By Robert J. Green
Most people that I meet associate the phrase “estate plan” with the rich and the elderly. I have written here before about why it is untrue that only the wealthy need an estate plan. Today we will examine how a person’s youth impacts their need for estate planning.
We should begin by understanding that an “estate plan” is nothing more than the collection of legal documents that a person should have to answer two very important questions: 1) if I am alive but unable to make my own decisions due to incapacity, who will make those decisions for me; and 2) if I am dead, what do I want to happen to my minor children and all of my possessions, and who will be in charge of carrying out my wishes? No matter your age or wealth, if you do not have the right legal documents in place to answer those questions, then state law and a county judge in Idaho will provide the default answers – and they very well may not be the answers you would want.
Given what an “estate plan” is, nearly every young adult in Idaho should have one. Now it is certainly true that the estate planning needs of a 19 year old and those of a 79 year old will be different. So, what documents should generally be included in a young adult’s estate plan?
Young adults in Idaho should consider putting in place two “Power of Attorney” documents – one related to health care decisions, and the other related to financial decisions. Simply put, these are the documents that state who it is that should make your decisions for you if you cannot make them for yourself because something has happened to you (illness, injury, disease, disappearance, etc.)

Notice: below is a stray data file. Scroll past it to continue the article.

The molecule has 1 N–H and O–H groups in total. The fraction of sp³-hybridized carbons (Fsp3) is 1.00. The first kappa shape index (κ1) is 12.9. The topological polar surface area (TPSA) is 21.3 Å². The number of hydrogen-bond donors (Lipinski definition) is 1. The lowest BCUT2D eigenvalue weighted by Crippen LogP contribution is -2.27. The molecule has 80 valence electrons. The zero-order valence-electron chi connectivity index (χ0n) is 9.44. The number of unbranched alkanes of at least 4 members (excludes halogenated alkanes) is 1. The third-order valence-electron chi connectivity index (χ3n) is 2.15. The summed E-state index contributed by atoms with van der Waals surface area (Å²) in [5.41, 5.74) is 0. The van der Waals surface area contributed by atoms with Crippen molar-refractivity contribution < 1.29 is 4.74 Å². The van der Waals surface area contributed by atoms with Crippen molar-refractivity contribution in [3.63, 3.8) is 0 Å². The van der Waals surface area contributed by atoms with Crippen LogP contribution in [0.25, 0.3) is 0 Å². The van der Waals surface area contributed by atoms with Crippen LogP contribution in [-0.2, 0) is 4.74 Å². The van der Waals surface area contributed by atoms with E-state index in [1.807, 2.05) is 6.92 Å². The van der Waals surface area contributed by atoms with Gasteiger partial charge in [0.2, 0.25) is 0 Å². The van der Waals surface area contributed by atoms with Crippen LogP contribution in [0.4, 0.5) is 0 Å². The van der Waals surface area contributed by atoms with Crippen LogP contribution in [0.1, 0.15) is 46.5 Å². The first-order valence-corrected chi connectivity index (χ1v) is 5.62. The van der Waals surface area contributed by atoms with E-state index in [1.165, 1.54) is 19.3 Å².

Young adults in Idaho should consider completing “Advanced Directive” documents. These could include a “Living Will” or a “Physician’s Order for Scope of Treatment” or similar directives. These documents state what medical treatments you do or do not want administered to you if you are terminally ill and your death is imminent, or you are in what is called a “persistent vegetative state.”
Young adults in Idaho should consider having a “HIPAA Release” prepared. This is a document that simply allows health care providers (doctor’s office, hospital, etc.) to release medical information about you to the people you list on the release.
Finally, young adults in Idaho should consider executing a “Last Will and Testament.” Often simply called a “Will,” this is the document you use to leave instructions regarding what should happen to your possessions and assets when you die (who gets what), as well as who it is that should carry out your wishes (who’s in charge). The Will is also the place where you nominate the person or people who should act as guardian(s) for your minor children if both of the child’s parents are deceased or otherwise unavailable.
Getting a basic estate plan in place is a relatively simple thing to do with the assistance of a competent attorney. Some law firms like mine will even offer free consultations concerning estate planning. Why not take advantage of the opportunity to get these basic documents in order now?
This has been presented as general information and not as legal advice. Do not engage in legal decision-making without the advice of a competent attorney after discussion of your specific circumstances.